Automate the Freight: Amazon Tackles the Last Mile Problem On Wheels

We’ve been occasionally exploring examples of what could be the killer application for self-driving vehicles: autonomous freight deliveries, both long-haul and local, as well as some special use cases. Some, like UAV delivery of blood and medical supplies in Kenya, have taken off and are becoming both profitable and potentially life-saving. Others, like driverless long-haul trucking, made an initial splash but appear to have gone quiet since then. This is to be expected, as the marketplace picks winners and losers in a neverending quest to maximize return on investment. But the whole field seems to have gotten a bit sleepy lately, with no big news of note for quite a while.

That changed last week with Amazon’s announcement of Scout, their autonomous delivery vehicle. Announced first on Amazon’s blog and later picked up by the popular and tech press who repeated the Amazon material almost verbatim, Scout appears at first glance to be a serious attempt by Amazon to own the “last mile” of delivery – the local routes that are currently plied by the likes of UPS, FedEx, and various postal services. Or is it?

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Make Your Lego Fly

We probably all used to make our Lego fly by throwing it across the room, but Flite Test have come up with a slightly more elegant solution: they converted a Lego quadcopter to fly. They did it by adding a  miniature flight controller, battery and motors/rotors to replace the Lego ones in the Lego City Arctic Air Transport kit. This combination flies surprisingly well, thanks to a thoughtful design that balances the heavier components inside the case.

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FAA Proposes Refined Drone Regulations

The wheels of government move slowly, far slower than the pace at which modern technology is evolving. So it’s not uncommon for laws and regulations to significantly lag behind the technology they’re aimed at reigning in. This can lead to something of a “Wild West” situation, which could either be seen as a good or bad thing depending on what side of the fence you’re on.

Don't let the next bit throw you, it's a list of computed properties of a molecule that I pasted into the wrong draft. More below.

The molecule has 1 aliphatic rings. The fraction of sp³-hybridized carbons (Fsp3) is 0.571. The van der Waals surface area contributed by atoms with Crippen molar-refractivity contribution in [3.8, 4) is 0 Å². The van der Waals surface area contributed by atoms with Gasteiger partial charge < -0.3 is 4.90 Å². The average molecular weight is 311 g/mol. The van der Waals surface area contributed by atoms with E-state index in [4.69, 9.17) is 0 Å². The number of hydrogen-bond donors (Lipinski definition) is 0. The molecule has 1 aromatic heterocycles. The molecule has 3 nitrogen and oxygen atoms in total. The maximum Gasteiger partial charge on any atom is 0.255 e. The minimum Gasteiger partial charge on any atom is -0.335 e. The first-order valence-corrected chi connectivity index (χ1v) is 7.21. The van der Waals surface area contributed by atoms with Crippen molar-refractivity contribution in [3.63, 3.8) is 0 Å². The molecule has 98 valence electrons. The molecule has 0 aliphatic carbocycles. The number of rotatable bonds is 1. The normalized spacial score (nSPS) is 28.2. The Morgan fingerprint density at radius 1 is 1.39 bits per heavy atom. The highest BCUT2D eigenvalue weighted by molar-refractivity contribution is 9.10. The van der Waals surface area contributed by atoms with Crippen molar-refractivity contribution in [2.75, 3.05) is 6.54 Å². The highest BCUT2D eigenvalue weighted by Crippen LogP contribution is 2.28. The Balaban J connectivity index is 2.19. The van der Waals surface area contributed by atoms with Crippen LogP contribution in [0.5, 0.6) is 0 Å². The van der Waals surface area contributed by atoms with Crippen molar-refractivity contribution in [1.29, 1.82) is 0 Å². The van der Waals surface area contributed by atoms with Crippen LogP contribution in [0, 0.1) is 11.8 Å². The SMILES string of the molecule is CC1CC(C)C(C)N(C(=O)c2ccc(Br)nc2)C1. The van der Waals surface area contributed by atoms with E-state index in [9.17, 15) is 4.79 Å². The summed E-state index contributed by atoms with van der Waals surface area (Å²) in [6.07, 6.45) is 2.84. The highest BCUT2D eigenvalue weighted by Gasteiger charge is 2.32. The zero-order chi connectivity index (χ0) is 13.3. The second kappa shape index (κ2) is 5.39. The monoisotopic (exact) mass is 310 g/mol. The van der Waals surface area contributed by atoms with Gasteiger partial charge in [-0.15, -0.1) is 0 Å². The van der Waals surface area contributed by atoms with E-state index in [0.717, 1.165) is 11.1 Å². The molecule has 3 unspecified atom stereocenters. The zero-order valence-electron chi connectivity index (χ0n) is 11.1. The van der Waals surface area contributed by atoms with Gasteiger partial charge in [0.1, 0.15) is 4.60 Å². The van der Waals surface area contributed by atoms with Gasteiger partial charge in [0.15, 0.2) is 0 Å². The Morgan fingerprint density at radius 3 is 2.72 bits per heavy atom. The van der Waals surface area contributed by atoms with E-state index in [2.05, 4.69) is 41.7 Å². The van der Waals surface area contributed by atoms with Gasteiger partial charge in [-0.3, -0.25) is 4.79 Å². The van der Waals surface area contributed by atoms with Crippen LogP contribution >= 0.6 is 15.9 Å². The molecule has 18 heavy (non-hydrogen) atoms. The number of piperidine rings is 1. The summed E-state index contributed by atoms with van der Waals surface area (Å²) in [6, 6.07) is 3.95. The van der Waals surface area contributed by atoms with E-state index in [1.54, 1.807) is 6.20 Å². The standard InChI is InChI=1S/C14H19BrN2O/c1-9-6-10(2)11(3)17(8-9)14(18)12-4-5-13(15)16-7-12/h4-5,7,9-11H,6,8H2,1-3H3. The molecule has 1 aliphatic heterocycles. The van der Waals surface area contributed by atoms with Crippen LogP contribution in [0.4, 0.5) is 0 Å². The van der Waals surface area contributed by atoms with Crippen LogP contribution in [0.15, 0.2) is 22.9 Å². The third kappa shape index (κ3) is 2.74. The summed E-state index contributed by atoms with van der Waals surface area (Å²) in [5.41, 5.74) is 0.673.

In the United States, it’s fair to say that we’ve officially moved past the “Wild West” stage when it comes to drone regulations. Which is not to say that remotely controlled (RC) aircraft were unregulated previously, but that the rules which governed them simply couldn’t keep up with the rapid evolution of the technology we’ve seen over the last few years. The previous FAA regulations for remotely operated aircraft were written in an era where RC flights were lower and slower, and long before remote video technology moved the operator out of the line of sight of their craft.

To address the spike in not only the capability of RC aircraft but their popularity, the Federal Aviation Administration was finally given the authority to oversee what are officially known as Unmanned Aerial Systems (UAS) with the repeal of Section 336 in the FAA Reauthorization Act of 2018. Section 336, known as the “Special Rule for Model Aircraft” was previously put in place to ensure the FAA’s authority was limited to “real” aircraft, and that small hobby RC aircraft would not be subject to the same scrutiny as their full-size counterparts. With Section 336 gone, one could interpret the new FAA directives as holding manned and unmanned aircraft and their operators to the same standards; an unreasonable position that many in the hobby strongly rejected.